The year commences, but with deep foreboding

As far as India is concerned, the geopolitical and domestic outlook appear distinctly unfavourable

January 29, 2024 12:16 am | Updated 09:52 am IST

‘The Israel-Hamas conflict has resurrected many fires that had plagued the region previously’

‘The Israel-Hamas conflict has resurrected many fires that had plagued the region previously’ | Photo Credit: AP

Seldom has a new year commenced with such deep foreboding as 2024. Both the geopolitical and domestic outlook appear distinctly unfavourable. Predicting how much worse the situation could become as the year advances could, however, be hazardous.

The war in Ukraine, while stalemated at present, is set to enter a new phase. Since neither side appears ready for peace talks or negotiations, the danger is that one side or the other might be tempted to escalate matters in their favour by resorting to still more dangerous weapons available in their armoury, not excluding nuclear. It is obvious that neither Russia nor Ukraine (plus the North Atlantic Treaty Organisation) can afford to be seen as having been forced to retreat — for if Russia is compelled to step back, not only would it mean the humbling of Russia per se but it would also signal a major victory for the West. If, on the other hand, Ukraine (plus NATO) is compelled to accept peace on Russia’s terms, it would comprehensively alter the politics of Europe. Key questions would thereafter arise about the very utility of NATO as a bulwark against aggression.

Watch | Why is the Ukraine conflict still going on? What is happening in Gaza?

West Asia is the greater worry

It is the situation in West Asia that is cause for greater alarm. The Israel-Hamas conflict has resurrected many fires that had plagued the region previously. The conflict is getting further enlarged as the Iran-Pakistan stand-off in recent weeks has demonstrated. It could well set-off a ‘prairie fire’ across the region, which would have consequences for much of the world.

Iran is, in the meantime, displaying an aggressive mien, and Arab monarchies are preparing for the worst. Iran is encouraging the Houthis in Yemen to attack United States and foreign ships, while engaging in open warfare with both Iraq, and of late, Pakistan; Iran is also accusing Pakistan of instigating terror groups located within their country to attack Iranian targets. The outcome is that West Asia which has always had a cornucopia of problems, is beginning to see many of them come alive. U.S. diplomacy, which has been largely confined to steps such as sending its Sixth Fleet to the region, is making little impression. The absence of purposeful diplomacy means that the situation can only worsen.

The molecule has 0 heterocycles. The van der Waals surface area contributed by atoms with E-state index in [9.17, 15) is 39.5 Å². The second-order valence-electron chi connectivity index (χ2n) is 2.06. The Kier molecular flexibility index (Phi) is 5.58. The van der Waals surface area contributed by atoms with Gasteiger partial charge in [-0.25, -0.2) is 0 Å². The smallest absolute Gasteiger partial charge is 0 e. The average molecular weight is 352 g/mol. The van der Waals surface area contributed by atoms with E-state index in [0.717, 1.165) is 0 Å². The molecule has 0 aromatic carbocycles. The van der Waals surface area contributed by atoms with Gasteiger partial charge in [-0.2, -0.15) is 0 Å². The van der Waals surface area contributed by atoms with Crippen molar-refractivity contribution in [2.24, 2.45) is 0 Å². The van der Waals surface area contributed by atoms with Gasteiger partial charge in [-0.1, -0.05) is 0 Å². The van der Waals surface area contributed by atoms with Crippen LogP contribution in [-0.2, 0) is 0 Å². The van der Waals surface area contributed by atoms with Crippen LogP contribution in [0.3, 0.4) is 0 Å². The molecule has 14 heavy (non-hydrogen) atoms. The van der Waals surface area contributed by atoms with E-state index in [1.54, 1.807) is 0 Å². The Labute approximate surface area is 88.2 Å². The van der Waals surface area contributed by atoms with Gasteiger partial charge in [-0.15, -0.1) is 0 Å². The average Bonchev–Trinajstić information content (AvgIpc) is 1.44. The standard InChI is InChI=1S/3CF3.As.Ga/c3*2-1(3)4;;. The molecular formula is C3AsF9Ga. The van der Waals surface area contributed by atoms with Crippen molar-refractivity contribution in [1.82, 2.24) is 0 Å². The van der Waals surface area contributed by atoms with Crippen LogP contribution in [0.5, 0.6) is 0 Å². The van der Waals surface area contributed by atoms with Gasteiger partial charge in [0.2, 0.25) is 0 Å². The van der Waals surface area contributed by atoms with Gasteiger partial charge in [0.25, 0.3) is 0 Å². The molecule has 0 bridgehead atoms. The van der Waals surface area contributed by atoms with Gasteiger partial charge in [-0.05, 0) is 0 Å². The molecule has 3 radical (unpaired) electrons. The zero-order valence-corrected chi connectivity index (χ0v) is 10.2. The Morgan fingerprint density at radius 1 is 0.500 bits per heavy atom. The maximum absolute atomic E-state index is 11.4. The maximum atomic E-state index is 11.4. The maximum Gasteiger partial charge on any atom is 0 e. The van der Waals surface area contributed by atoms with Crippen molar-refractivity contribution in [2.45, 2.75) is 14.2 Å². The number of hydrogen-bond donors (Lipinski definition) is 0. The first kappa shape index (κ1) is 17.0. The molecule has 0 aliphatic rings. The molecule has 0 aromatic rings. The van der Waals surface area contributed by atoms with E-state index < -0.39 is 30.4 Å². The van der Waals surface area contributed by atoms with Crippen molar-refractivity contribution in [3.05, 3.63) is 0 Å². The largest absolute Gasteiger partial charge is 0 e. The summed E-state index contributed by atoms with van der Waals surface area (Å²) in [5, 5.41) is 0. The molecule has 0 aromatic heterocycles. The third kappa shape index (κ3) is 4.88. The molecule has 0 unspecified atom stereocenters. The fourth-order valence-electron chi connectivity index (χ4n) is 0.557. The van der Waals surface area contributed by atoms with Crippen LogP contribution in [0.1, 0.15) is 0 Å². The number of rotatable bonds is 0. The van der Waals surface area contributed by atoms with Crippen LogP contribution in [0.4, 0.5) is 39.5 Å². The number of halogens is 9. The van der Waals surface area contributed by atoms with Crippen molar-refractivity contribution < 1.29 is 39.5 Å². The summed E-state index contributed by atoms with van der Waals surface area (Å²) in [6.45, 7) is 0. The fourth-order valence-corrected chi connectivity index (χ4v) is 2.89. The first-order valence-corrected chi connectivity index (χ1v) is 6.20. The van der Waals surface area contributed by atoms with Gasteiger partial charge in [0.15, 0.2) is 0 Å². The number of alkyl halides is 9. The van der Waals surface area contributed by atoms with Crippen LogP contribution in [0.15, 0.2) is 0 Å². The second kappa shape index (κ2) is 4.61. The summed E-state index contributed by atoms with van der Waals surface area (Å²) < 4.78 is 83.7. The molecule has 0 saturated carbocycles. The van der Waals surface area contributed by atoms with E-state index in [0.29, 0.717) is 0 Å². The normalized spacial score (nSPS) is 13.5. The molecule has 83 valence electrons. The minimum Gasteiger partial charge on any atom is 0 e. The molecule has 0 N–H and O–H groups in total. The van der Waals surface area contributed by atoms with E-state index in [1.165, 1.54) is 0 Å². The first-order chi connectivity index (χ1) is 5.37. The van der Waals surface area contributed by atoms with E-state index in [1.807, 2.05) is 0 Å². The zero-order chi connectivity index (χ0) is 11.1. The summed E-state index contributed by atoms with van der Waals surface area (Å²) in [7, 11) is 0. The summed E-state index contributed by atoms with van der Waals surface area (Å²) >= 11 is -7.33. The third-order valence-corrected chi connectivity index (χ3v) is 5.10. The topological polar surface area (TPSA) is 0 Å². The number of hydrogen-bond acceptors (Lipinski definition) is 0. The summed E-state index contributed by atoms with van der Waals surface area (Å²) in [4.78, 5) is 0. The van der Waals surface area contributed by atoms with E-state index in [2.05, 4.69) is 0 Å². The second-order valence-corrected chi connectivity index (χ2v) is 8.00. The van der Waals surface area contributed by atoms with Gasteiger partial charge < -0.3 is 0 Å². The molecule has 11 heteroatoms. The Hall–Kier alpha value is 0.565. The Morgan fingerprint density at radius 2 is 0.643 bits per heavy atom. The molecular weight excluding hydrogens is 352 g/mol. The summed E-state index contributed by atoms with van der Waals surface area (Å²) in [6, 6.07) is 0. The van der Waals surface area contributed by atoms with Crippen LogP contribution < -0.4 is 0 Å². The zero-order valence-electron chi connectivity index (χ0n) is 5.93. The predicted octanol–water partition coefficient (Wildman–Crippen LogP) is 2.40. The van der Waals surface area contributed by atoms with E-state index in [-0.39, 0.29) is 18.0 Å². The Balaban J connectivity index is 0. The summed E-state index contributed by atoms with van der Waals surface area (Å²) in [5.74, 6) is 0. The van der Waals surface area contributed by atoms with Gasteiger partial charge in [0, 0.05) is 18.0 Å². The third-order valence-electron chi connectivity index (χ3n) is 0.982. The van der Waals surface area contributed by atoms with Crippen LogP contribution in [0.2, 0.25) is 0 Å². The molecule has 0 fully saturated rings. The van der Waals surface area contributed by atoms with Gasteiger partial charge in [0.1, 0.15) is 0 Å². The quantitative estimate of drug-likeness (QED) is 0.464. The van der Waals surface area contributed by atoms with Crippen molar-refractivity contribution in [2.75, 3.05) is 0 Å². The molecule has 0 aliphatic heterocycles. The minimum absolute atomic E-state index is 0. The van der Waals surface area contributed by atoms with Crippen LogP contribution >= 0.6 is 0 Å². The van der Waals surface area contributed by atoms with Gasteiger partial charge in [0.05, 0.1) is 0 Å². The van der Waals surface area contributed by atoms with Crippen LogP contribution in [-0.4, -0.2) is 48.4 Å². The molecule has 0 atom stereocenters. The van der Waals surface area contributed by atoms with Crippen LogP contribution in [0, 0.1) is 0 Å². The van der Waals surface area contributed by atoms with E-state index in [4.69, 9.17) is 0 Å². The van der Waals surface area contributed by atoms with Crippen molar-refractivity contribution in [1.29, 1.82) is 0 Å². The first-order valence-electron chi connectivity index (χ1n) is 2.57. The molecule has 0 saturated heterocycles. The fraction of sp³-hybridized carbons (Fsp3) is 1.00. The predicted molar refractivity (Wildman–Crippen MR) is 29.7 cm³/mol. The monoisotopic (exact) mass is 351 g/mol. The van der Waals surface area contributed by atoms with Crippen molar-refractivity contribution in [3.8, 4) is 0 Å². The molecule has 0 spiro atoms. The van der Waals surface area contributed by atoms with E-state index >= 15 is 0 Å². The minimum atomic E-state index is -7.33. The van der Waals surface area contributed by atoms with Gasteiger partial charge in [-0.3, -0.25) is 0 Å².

The Indo-Pacific region may appear less incendiary as of now, but there are several underlying tensions that could turn the situation explosive during the year. The elections in Taiwan have produced an anti-China dispensation, whose leader Lai Ching-te is on record stating that his mission is to defend Taiwan from intimidation from China and protect its democratic way of life. China is least likely to take kindly to this, though it may not be provoked into taking any pre-emptory steps just yet.

Nevertheless, an ‘anti-Main Land China Government’ in Taiwan could well act as a lightning rod. Many countries in east Asia such as the Philippines, may feel encouraged to display a more aggressive mien in their disputes with China over territories lying within the First and Second Island Chains. This could provoke China, thus raising the stakes for everyone in the East Asia and Indo-Pacific regions. The area is already being touted as one of the main areas of strategic contestation between the U.S. and China, and, hence, could bring in the U.S. to stake its claims. The consequential result would be heightened tension across the region, involving many countries of East and Southeast Asia, not excluding India.

India’s problems, external and internal

All this also suggests that 2024 may not see any lowering of tensions between India and China, including on the issue of the disputed border between the two countries. China may remain preoccupied with several of its other concerns, but India cannot but maintain a strict vigil as far as the China-Indian border is concerned. Not to be lost sight of also is the fact that despite China’s economic difficulties, the West’s aggressive wooing of India at this time may well provoke China into taking measures that could result in the humbling of India in the eyes of the world. Hence, heightened vigil is called for against any possible manoeuvre on China’s part.